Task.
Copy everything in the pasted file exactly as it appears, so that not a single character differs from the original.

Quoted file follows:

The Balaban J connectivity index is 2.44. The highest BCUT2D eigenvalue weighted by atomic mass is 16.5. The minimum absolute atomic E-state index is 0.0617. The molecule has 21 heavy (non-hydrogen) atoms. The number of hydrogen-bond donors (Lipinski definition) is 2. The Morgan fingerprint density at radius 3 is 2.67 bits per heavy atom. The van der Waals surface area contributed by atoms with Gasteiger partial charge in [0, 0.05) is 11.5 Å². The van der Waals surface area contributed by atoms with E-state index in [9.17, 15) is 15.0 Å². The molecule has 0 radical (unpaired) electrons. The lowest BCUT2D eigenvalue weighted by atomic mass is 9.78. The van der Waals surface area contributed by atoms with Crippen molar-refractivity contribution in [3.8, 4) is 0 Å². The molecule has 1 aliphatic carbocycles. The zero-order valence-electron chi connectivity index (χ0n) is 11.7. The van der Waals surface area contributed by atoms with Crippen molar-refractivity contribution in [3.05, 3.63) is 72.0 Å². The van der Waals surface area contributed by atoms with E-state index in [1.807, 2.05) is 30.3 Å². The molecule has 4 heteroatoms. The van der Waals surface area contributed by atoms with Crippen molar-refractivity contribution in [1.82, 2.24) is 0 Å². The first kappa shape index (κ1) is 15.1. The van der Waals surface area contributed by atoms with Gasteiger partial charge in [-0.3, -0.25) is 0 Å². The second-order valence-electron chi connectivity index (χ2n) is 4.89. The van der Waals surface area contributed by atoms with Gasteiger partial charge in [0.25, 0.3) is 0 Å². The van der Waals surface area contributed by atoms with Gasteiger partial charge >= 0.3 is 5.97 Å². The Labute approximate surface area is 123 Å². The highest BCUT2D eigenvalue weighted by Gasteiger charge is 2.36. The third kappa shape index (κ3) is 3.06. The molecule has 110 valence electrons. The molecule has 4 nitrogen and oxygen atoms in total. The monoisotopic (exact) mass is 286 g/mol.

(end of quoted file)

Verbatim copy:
The Balaban J connectivity index is 2.44. The highest BCUT2D eigenvalue weighted by atomic mass is 16.5. The minimum absolute atomic E-state index is 0.0617. The molecule has 21 heavy (non-hydrogen) atoms. The number of hydrogen-bond donors (Lipinski definition) is 2. The Morgan fingerprint density at radius 3 is 2.67 bits per heavy atom. The van der Waals surface area contributed by atoms with Gasteiger partial charge in [0, 0.05) is 11.5 Å². The van der Waals surface area contributed by atoms with E-state index in [9.17, 15) is 15.0 Å². The molecule has 0 radical (unpaired) electrons. The lowest BCUT2D eigenvalue weighted by atomic mass is 9.78. The van der Waals surface area contributed by atoms with Crippen molar-refractivity contribution in [3.8, 4) is 0 Å². The molecule has 1 aliphatic carbocycles. The zero-order valence-electron chi connectivity index (χ0n) is 11.7. The van der Waals surface area contributed by atoms with Crippen molar-refractivity contribution in [3.05, 3.63) is 72.0 Å². The van der Waals surface area contributed by atoms with E-state index in [1.807, 2.05) is 30.3 Å². The molecule has 4 heteroatoms. The van der Waals surface area contributed by atoms with Crippen molar-refractivity contribution in [1.82, 2.24) is 0 Å². The first kappa shape index (κ1) is 15.1. The van der Waals surface area contributed by atoms with Gasteiger partial charge in [-0.3, -0.25) is 0 Å². The second-order valence-electron chi connectivity index (χ2n) is 4.89. The van der Waals surface area contributed by atoms with Gasteiger partial charge in [0.25, 0.3) is 0 Å². The van der Waals surface area contributed by atoms with Gasteiger partial charge >= 0.3 is 5.97 Å². The Labute approximate surface area is 123 Å². The highest BCUT2D eigenvalue weighted by Gasteiger charge is 2.36. The third kappa shape index (κ3) is 3.06. The molecule has 110 valence electrons. The molecule has 4 nitrogen and oxygen atoms in total. The monoisotopic (exact) mass is 286 g/mol.